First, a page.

“I think that life in Israel is sometimes bigger than the movies,” Yitzhak Rabin says, and the irony is that a documentary was able to breathe life into an Israeli, and a twice-elected prime minister at that. Rabin in His Own Words is the story of a politician trying to lead his country toward peace, only to instead become the target of violence. As the title impl, it is a documentary that uses almost no narration outside of Yitzhak’s voice, taken from interviews and other media recorded prior to his death in 1995.
If anyone can assess the accuracy of the film, it might be Yuval Rabin, the Prime Minister’s only son. Yuval himself came to Tulsa’s nonprofit theater Circle Cinema as part of the 3rd Annual Oklahoma Jewish Film Festival. In addition to a Q&A after a showing of the film last Friday, Circle Cinema was generous enough to offer me a brief interview the morning of the premiere.
My first question addressed how true-to-life the film was. Despite its unique approach, the film could still distort Yitzhak Rabin’s image, simply by including contextless recordings, or perhaps leaving out a few key events in the Prime Minister’s career. According to Yuval, this was not the case. Speaking for himself, in fact, Yuval praised the methodology behind the film, calling it the most “hi-fi biography (he’d) ever seen.”
It is something unique to watch a man’s life as he himself might summarize it. In the documentary, Yitzhak Rabin speaks humbly of accomplishments which have gained him high praise. He elaborates little on his military accomplishments, and of his time as both a prime minister and as a diplomat to the United States, he seems to have a clear perception of both his successes and his failings. “My father was not an idealist, romanticist; he was pragmatic.” According to Yuval his career was one characterized by, “A very hardline pursuit of security and stability for the country. He knew its limitations.
One of many conflicts within the film that remains relevant today is that of Israel’s settlements in occupied territory, which the international community today considers illegal. Only a day before our interview, President Obama voiced his concern that the settlements were an obstruction to peace between Israel and Palestine. Like his father, Yuval agreed, emphasizing also Israel’s own inability to maintain the settlements. “What price are you willing to pay to sustain the settlements? Are you willing to give up education, healthcare, security? We were neglecting our internal issues in favor of sustaining these settlements that the world does not accept. No US administration will ever support these settlements. In that way, it is a bipartisan issue here.”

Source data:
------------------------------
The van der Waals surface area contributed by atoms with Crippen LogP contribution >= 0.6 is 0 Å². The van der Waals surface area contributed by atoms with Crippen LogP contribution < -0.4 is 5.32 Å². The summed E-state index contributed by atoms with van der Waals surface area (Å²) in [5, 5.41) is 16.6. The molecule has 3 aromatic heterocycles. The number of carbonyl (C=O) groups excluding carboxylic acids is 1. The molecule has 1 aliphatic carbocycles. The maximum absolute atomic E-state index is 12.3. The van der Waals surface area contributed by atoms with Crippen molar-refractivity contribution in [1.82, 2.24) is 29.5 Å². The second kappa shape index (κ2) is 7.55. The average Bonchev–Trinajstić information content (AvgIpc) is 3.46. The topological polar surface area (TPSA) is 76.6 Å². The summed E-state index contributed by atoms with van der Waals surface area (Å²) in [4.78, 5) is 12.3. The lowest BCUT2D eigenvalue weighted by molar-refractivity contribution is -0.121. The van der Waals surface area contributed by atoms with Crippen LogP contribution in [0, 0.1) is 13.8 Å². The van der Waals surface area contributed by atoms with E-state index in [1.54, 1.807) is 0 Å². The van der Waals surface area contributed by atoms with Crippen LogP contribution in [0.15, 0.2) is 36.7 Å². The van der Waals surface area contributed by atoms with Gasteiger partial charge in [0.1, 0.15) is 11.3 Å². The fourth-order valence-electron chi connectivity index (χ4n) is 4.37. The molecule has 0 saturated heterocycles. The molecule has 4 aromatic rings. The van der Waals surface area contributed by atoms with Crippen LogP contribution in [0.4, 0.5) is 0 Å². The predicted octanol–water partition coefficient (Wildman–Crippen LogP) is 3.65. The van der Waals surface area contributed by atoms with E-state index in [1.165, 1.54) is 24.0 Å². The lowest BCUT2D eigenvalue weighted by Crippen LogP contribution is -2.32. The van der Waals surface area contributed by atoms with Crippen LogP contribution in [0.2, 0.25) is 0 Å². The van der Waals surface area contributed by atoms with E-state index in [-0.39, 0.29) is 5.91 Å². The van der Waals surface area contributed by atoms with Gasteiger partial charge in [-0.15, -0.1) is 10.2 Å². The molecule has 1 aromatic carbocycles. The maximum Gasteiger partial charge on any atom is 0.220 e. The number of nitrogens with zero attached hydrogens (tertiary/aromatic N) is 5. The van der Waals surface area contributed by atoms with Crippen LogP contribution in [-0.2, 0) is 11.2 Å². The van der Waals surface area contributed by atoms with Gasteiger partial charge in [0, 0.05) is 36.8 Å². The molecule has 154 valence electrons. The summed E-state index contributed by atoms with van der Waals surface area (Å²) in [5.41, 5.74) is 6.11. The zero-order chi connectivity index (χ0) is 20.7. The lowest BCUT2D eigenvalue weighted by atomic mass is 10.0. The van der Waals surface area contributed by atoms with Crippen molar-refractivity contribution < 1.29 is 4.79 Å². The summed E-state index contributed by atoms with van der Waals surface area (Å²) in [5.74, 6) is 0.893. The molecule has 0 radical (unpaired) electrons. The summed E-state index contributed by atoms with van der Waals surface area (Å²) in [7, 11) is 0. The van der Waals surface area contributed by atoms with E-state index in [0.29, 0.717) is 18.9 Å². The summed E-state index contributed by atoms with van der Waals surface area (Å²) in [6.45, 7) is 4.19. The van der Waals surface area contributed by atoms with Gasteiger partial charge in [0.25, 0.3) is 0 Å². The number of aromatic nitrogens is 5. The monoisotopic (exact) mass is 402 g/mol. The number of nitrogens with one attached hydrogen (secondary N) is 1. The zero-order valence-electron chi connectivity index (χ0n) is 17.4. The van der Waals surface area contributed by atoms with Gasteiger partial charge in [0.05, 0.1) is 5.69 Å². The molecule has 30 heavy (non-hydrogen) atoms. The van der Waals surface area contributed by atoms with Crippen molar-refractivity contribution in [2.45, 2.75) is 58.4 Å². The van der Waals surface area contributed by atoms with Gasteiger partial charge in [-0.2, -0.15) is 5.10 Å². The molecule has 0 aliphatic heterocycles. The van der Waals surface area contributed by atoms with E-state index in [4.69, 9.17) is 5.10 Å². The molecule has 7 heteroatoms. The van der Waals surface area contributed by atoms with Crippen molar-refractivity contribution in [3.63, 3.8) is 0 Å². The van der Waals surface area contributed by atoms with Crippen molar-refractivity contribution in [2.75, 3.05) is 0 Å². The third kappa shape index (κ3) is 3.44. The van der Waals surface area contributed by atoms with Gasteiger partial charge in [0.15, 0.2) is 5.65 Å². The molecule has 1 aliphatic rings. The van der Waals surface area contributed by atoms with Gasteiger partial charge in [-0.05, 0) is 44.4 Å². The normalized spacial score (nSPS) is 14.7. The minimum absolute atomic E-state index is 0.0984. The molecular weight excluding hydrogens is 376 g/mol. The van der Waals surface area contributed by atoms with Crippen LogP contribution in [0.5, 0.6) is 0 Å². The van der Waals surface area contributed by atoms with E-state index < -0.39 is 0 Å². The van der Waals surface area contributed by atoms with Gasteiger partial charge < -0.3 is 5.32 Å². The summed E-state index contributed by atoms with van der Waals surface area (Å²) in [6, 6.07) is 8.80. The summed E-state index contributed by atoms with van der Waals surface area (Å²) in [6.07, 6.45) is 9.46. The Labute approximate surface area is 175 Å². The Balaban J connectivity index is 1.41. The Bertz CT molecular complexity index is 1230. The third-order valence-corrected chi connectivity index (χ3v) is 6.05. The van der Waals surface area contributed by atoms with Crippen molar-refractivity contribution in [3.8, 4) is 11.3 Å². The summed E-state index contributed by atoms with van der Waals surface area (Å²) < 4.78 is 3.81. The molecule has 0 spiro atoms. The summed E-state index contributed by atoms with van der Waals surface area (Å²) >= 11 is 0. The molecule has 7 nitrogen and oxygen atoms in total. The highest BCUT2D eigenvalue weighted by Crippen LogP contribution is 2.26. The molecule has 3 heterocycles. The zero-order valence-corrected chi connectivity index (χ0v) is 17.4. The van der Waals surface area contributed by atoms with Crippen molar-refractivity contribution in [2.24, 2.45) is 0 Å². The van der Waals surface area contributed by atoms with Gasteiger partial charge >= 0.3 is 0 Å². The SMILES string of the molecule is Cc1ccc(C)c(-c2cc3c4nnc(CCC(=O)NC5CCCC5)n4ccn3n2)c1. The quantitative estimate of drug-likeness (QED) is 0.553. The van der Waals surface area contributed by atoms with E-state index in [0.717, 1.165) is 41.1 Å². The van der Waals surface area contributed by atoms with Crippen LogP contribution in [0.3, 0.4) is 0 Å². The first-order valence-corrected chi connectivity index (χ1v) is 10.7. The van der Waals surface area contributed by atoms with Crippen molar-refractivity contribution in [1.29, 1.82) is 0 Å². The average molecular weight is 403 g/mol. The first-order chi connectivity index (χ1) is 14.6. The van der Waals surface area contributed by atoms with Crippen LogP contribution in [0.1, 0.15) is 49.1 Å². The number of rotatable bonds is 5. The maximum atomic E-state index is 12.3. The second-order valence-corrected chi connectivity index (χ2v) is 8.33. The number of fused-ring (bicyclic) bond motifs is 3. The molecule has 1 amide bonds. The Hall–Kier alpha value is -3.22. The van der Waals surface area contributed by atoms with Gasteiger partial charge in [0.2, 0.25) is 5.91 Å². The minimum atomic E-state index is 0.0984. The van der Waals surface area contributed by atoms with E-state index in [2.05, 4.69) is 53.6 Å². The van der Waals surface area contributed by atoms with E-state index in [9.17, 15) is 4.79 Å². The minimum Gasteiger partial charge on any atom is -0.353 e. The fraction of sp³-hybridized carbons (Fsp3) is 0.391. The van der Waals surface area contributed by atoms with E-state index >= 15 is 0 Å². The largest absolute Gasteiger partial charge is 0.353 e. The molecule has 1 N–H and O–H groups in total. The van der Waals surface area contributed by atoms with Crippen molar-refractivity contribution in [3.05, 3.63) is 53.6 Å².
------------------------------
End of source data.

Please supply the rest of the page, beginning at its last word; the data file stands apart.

Rabin recently made national news when he related America’s current political climate, in which he sees hateful speech on the rise, to the environment that killed his father. In our interview, he clarified that he was not trying to make a political statement. “I just wanted to raise a flag from personal experience.” Yuval Rabin’s father was assassinated by an Israeli extremist who opposed his push for peace with Palestine. The man might have acted alone but he came “from an environment that encouraged demonization.” The film does not waver in depicting this demonizing of Yitzhak Rabin. Footage shows mobs of Israeli citizens chant for his death, proclaiming him a traitor to Zionism and his people as a whole. “Self restraint is the key,” Yuval Rabin says. “Circumstances are controlled by the leadership. Its up to the leadership to restrain itself.” With regards to the 2016 election, Yuval says that, “Winning is important but there may be unintended consequences to your words. All it takes is one individual to misunderstand a message or envision an imaginary perception of the world that justifies taking extreme action.”